Question:

What is the number one best selling rock album in all of history?

Answer:

The number one best selling rock album in all history is Pink Floyd's Dark side of the moon. Go Go AnswerParty!

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Pink Floyd

Pink Floyd were an English rock band that achieved international acclaim with their progressive and psychedelic music. Distinguished by their use of philosophical lyrics, sonic experimentation, and elaborate live shows, they are one of the most commercially successful and musically influential groups in the history of popular music.

Founded in 1965, Pink Floyd originally consisted of students Syd Barrett, Nick Mason, Roger Waters, and Richard Wright. They first gained popularity performing in London's underground music scene during the late 1960s, and under Barrett's creative leadership they released two charting singles and a successful debut album. David Gilmour joined as a fifth member in December 1967, and Barrett left the band in April 1968 due to his deteriorating mental health. After Barrett's departure, Waters became the band's primary lyricist and by the mid-1970s, their dominant songwriter, devising the original concepts behind their critically and commercially acclaimed albums The Dark Side of the Moon (1973), Wish You Were Here (1975), Animals (1977), The Wall (1979) and The Final Cut (1983).

Music
Space rock

Space rock is a subgenre of rock music; the term originally referred to a group of early, mostly British, 1970s progressive and psychedelic rock bands such as Hawkwind, Gong and Pink Floyd, characterised by slow, lengthy instrumental passages dominated by electronic organs, synthesizers, experimental guitar work and science fiction or astronomical lyrical themes, though it was later repurposed to refer to a series of late 1980s British alternative rock bands that drew from earlier influences to create a more ambient but still melodic form of pop music. The term was revived in the 21st century to refer to a new crop of bands including The Flowers of Hell, Comets on Fire, and Flotation Toy Warning who diversely draw upon the ideas and sounds of both waves of the genre's founders.

A concept album is a studio album where all musical or lyrical ideas contribute to a single overall theme or unified story. In contrast, typical studio albums consist of a number of unconnected songs (lyrically and otherwise) performed by the artist. It has been argued that concept albums should only refer to albums that bring in themes or story lines from outside of music, given that a collection of love songs or songs from within a certain genre are not usually considered to be a "concept album."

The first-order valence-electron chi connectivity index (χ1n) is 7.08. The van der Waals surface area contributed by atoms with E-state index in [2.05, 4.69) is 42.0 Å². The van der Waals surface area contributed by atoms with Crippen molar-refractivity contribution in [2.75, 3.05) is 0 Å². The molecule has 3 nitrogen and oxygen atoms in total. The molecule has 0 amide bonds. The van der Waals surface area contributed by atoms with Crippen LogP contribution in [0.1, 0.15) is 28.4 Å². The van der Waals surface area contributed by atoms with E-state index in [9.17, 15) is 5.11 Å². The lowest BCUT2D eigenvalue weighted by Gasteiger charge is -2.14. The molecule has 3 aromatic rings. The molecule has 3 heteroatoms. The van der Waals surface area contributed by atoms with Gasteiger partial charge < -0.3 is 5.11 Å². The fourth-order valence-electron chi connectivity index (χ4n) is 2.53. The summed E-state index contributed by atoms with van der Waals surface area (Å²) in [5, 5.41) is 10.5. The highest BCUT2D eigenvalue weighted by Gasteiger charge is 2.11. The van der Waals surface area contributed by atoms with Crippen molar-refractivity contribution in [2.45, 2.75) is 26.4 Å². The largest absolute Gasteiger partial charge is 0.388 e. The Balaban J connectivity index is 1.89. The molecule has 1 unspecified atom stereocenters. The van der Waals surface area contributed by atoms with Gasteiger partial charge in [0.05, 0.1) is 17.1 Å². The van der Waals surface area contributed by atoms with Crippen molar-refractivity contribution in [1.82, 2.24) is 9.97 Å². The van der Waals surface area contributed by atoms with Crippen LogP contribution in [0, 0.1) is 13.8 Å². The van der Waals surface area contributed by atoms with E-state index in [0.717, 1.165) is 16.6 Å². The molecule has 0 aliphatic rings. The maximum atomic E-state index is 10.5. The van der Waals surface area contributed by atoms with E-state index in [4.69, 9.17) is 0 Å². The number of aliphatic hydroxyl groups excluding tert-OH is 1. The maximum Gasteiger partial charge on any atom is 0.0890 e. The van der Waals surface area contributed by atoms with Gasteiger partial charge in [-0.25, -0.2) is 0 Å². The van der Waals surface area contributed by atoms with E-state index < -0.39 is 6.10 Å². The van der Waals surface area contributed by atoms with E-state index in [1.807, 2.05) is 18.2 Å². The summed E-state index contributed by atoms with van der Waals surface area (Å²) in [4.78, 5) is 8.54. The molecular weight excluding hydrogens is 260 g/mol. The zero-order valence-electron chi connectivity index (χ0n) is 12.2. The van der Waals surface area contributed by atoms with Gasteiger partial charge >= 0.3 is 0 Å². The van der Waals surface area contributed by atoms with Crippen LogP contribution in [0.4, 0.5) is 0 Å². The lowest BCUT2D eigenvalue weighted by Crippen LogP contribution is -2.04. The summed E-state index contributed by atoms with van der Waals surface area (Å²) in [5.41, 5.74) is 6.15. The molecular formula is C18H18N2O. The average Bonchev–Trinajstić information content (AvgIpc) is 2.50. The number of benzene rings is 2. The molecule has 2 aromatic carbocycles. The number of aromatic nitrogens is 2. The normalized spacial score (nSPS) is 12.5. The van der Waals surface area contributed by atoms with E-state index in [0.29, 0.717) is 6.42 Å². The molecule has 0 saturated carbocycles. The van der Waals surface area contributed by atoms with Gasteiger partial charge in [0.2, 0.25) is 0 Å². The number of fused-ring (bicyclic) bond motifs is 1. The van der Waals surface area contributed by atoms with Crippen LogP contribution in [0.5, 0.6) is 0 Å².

Woody Guthrie's Dust Bowl Ballads (1940) is considered one of the first concept albums, consisting of semi-autobiographical songs about the hardships of American migrant labourers during the 1930s.


The Dark Side of the Moon

The Dark Side of the Moon is the eighth studio album by the English progressive rock band Pink Floyd, released in March 1973. It built on ideas explored in the band's earlier recordings and live shows, but lacks the extended instrumental excursions that characterised their work following the departure in 1968 of founder member, principal composer, and lyricist, Syd Barrett. The Dark Side of the Moon's themes include conflict, greed, the passage of time, and mental illness, the latter partly inspired by Barrett's deteriorating mental state.

Developed during live performances, an early version of the suite was premiered several months before studio recording began; new material was recorded in two sessions in 1972 and 1973 at Abbey Road Studios in London. The group used some of the most advanced recording techniques of the time, including multitrack recording and tape loops. Analogue synthesizers were given prominence in several tracks, and a series of recorded interviews with the band's road crew and others provided the philosophical quotations used throughout. Engineer Alan Parsons was directly responsible for some of the most notable sonic aspects of the album as well as the recruitment of non-lexical performer Clare Torry. The album's iconic sleeve, designed by Storm Thorgerson, features a prism that represents the band's stage lighting, the record's lyrical themes, and keyboardist Richard Wright's request for a "simple and bold" design.

James Guthrie

Pink Floyd were pioneers in the live music experience, renowned for their lavish stage shows that combine intense visual experiences with music to create a show in which the performers themselves are almost secondary. Pink Floyd's combination of music and visuals set the standard for rock musicians. As well as visuals, Pink Floyd set standards in sound quality with innovative use of sound effects and panning quadrophonic speaker systems.

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